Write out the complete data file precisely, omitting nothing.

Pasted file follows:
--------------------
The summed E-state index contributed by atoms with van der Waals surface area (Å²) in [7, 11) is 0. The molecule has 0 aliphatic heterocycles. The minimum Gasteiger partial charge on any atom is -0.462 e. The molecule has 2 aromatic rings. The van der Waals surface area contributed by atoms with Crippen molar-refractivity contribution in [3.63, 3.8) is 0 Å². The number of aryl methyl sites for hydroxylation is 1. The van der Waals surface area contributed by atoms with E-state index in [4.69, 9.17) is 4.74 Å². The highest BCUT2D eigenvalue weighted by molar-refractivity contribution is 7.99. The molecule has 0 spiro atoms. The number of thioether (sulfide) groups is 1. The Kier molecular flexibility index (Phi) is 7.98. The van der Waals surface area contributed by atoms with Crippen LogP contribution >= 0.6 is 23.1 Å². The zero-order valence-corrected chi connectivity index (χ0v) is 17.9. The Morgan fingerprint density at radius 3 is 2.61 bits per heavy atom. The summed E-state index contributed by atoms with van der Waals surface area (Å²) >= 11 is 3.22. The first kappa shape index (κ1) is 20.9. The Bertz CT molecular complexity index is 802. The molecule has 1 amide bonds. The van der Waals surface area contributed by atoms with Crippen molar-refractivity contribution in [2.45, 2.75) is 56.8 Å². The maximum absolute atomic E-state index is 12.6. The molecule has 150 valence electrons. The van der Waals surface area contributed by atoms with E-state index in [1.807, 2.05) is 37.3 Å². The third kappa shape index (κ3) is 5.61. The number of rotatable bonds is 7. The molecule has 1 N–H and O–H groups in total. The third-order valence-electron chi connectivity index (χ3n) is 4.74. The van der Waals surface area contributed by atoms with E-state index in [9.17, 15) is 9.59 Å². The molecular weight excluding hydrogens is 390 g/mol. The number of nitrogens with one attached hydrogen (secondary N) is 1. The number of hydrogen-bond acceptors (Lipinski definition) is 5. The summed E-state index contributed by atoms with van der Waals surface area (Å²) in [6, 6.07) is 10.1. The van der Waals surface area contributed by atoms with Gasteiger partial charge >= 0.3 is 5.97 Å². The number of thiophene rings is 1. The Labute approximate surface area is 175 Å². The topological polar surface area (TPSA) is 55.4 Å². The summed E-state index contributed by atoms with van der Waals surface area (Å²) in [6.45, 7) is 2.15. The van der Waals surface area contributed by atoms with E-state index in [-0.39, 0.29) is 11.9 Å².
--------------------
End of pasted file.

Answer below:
The summed E-state index contributed by atoms with van der Waals surface area (Å²) in [7, 11) is 0. The molecule has 0 aliphatic heterocycles. The minimum Gasteiger partial charge on any atom is -0.462 e. The molecule has 2 aromatic rings. The van der Waals surface area contributed by atoms with Crippen molar-refractivity contribution in [3.63, 3.8) is 0 Å². The number of aryl methyl sites for hydroxylation is 1. The van der Waals surface area contributed by atoms with E-state index in [4.69, 9.17) is 4.74 Å². The highest BCUT2D eigenvalue weighted by molar-refractivity contribution is 7.99. The molecule has 0 spiro atoms. The number of thioether (sulfide) groups is 1. The Kier molecular flexibility index (Phi) is 7.98. The van der Waals surface area contributed by atoms with Crippen LogP contribution >= 0.6 is 23.1 Å². The zero-order valence-corrected chi connectivity index (χ0v) is 17.9. The Morgan fingerprint density at radius 3 is 2.61 bits per heavy atom. The summed E-state index contributed by atoms with van der Waals surface area (Å²) >= 11 is 3.22. The first kappa shape index (κ1) is 20.9. The Bertz CT molecular complexity index is 802. The molecule has 1 amide bonds. The van der Waals surface area contributed by atoms with Crippen molar-refractivity contribution in [2.45, 2.75) is 56.8 Å². The maximum absolute atomic E-state index is 12.6. The molecule has 150 valence electrons. The van der Waals surface area contributed by atoms with E-state index in [1.807, 2.05) is 37.3 Å². The third kappa shape index (κ3) is 5.61. The number of rotatable bonds is 7. The molecule has 1 N–H and O–H groups in total. The third-order valence-electron chi connectivity index (χ3n) is 4.74. The van der Waals surface area contributed by atoms with E-state index in [9.17, 15) is 9.59 Å². The molecular weight excluding hydrogens is 390 g/mol. The number of nitrogens with one attached hydrogen (secondary N) is 1. The number of hydrogen-bond acceptors (Lipinski definition) is 5. The summed E-state index contributed by atoms with van der Waals surface area (Å²) in [6, 6.07) is 10.1. The van der Waals surface area contributed by atoms with Gasteiger partial charge >= 0.3 is 5.97 Å². The number of thiophene rings is 1. The Labute approximate surface area is 175 Å². The topological polar surface area (TPSA) is 55.4 Å². The summed E-state index contributed by atoms with van der Waals surface area (Å²) in [6.45, 7) is 2.15. The van der Waals surface area contributed by atoms with E-state index in [-0.39, 0.29) is 11.9 Å².